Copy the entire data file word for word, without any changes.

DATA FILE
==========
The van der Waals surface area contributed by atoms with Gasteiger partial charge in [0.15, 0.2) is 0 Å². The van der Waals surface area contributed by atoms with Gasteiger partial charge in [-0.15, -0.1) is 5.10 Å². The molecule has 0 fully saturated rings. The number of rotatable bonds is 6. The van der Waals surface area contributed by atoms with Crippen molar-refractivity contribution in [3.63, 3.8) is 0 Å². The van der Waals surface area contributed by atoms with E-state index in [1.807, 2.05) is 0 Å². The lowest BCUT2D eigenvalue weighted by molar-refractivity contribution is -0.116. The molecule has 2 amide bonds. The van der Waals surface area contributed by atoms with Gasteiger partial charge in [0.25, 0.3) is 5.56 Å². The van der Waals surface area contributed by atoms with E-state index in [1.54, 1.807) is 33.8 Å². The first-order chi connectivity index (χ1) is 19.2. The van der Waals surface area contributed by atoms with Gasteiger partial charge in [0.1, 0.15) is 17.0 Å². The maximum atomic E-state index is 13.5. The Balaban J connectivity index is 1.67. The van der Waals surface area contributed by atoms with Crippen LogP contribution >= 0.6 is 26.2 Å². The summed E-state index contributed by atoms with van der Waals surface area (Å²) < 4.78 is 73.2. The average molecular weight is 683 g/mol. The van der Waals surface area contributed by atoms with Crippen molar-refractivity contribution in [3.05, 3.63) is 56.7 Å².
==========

The van der Waals surface area contributed by atoms with Gasteiger partial charge in [0.15, 0.2) is 0 Å². The van der Waals surface area contributed by atoms with Gasteiger partial charge in [-0.15, -0.1) is 5.10 Å². The molecule has 0 fully saturated rings. The number of rotatable bonds is 6. The van der Waals surface area contributed by atoms with Crippen molar-refractivity contribution in [3.63, 3.8) is 0 Å². The van der Waals surface area contributed by atoms with E-state index in [1.807, 2.05) is 0 Å². The lowest BCUT2D eigenvalue weighted by molar-refractivity contribution is -0.116. The molecule has 2 amide bonds. The van der Waals surface area contributed by atoms with Gasteiger partial charge in [0.25, 0.3) is 5.56 Å². The van der Waals surface area contributed by atoms with E-state index in [1.54, 1.807) is 33.8 Å². The first-order chi connectivity index (χ1) is 19.2. The van der Waals surface area contributed by atoms with Gasteiger partial charge in [0.1, 0.15) is 17.0 Å². The maximum atomic E-state index is 13.5. The Balaban J connectivity index is 1.67. The van der Waals surface area contributed by atoms with Crippen LogP contribution >= 0.6 is 26.2 Å². The summed E-state index contributed by atoms with van der Waals surface area (Å²) < 4.78 is 73.2. The average molecular weight is 683 g/mol. The van der Waals surface area contributed by atoms with Crippen molar-refractivity contribution in [3.05, 3.63) is 56.7 Å².